Mark Walker


23 Responses to “Everything Must Go * * *”

  1. Nice! I have read the Carver story and was surprised they were going to try and make a feature film out of it. I’m sure I will never see this because I can’t stand Ferrell, so I’ll just carry on knowing that you wrote about it : )


  2. Victor De Leon Says:

    I like Will and the fact that he tries his hand at some drama has me curious. Good write up, Mark. I may check this one out. Thanks!


  3. In case youre expecting me to rush to Ferrell’s aid, here, I havent seen this one buddy. 😉


  4. Good review Mark. It’s great to see Ferrell in such a subtle, calm role that really shows him for the actor that he can be. Not a perfect movie, by any stretch of the imagination, but it’s a simple, heartfelt piece of work that deserved more notice than it really got back in the day.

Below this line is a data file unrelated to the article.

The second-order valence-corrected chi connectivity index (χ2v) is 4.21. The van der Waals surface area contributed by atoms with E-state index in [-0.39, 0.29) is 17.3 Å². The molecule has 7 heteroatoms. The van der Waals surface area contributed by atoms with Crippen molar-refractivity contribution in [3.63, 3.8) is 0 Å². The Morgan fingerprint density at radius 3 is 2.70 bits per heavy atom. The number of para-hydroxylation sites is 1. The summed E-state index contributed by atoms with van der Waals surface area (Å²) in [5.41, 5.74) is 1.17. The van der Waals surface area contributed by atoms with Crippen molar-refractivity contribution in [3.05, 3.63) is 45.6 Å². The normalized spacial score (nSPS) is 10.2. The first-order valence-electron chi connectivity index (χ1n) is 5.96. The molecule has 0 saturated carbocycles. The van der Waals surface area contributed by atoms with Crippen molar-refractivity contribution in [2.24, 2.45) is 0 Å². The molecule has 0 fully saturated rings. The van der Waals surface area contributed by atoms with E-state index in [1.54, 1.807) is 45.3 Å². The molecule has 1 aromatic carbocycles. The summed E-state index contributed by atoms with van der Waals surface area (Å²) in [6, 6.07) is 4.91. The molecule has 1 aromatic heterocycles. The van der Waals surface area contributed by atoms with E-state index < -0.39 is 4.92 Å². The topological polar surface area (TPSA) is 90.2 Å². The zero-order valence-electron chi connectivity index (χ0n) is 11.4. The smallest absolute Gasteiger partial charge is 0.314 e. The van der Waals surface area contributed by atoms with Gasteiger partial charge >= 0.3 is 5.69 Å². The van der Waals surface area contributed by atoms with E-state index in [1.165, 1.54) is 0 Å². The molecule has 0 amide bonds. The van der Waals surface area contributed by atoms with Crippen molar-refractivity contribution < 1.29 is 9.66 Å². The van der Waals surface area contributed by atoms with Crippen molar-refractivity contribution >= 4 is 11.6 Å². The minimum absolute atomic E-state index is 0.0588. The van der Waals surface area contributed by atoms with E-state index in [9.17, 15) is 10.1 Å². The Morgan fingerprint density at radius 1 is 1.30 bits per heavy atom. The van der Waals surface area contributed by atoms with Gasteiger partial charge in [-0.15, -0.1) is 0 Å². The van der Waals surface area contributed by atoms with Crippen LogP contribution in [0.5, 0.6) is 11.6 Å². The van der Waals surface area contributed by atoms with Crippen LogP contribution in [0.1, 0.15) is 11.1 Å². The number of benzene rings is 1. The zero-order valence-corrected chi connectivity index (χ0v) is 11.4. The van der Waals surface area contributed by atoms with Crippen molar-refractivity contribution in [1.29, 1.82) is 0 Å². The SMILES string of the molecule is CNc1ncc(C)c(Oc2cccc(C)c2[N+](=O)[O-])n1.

• Thanks Dan. I have to put my hands up with Ferrell here. I normally can’t go him but he was fantastic in this. It’s not a great movie but it’s not a poor one either. I kinda feel a little unkind with my rating but eventually I did wander and lose interest and 3 stars is still a reasonably good rating anyway.


  5. As you know, I love Ferrell. I have seen this and its not my favourite……possibly the only Ferrell film I switched off. I just couldnt get into it. Maybe the total opposite as you, since you actually liked him for a change, I was expecting something more outrageous. I do like his more serious side in other bits he has done, but I just didnt get this. Nice write up as always Mark